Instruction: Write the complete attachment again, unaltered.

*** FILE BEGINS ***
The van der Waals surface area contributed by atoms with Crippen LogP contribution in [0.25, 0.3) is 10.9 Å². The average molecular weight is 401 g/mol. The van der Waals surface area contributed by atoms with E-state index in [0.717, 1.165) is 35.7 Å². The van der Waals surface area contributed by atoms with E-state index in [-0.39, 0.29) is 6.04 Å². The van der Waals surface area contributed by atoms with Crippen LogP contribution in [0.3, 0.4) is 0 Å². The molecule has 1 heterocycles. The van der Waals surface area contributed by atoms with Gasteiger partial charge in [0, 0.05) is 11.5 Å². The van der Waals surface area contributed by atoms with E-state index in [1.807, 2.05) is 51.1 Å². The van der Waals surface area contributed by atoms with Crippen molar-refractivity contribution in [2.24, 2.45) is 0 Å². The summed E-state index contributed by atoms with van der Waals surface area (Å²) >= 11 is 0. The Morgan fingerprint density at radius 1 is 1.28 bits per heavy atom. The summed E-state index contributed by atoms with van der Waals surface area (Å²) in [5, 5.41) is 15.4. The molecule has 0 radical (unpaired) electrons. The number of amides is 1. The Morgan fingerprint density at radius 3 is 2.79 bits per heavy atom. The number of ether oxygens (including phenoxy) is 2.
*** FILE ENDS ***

The van der Waals surface area contributed by atoms with Crippen LogP contribution in [0.25, 0.3) is 10.9 Å². The average molecular weight is 401 g/mol. The van der Waals surface area contributed by atoms with E-state index in [0.717, 1.165) is 35.7 Å². The van der Waals surface area contributed by atoms with E-state index in [-0.39, 0.29) is 6.04 Å². The van der Waals surface area contributed by atoms with Crippen LogP contribution in [0.3, 0.4) is 0 Å². The molecule has 1 heterocycles. The van der Waals surface area contributed by atoms with Gasteiger partial charge in [0, 0.05) is 11.5 Å². The van der Waals surface area contributed by atoms with E-state index in [1.807, 2.05) is 51.1 Å². The van der Waals surface area contributed by atoms with Crippen molar-refractivity contribution in [2.24, 2.45) is 0 Å². The summed E-state index contributed by atoms with van der Waals surface area (Å²) >= 11 is 0. The Morgan fingerprint density at radius 1 is 1.28 bits per heavy atom. The summed E-state index contributed by atoms with van der Waals surface area (Å²) in [5, 5.41) is 15.4. The molecule has 0 radical (unpaired) electrons. The number of amides is 1. The Morgan fingerprint density at radius 3 is 2.79 bits per heavy atom. The number of ether oxygens (including phenoxy) is 2.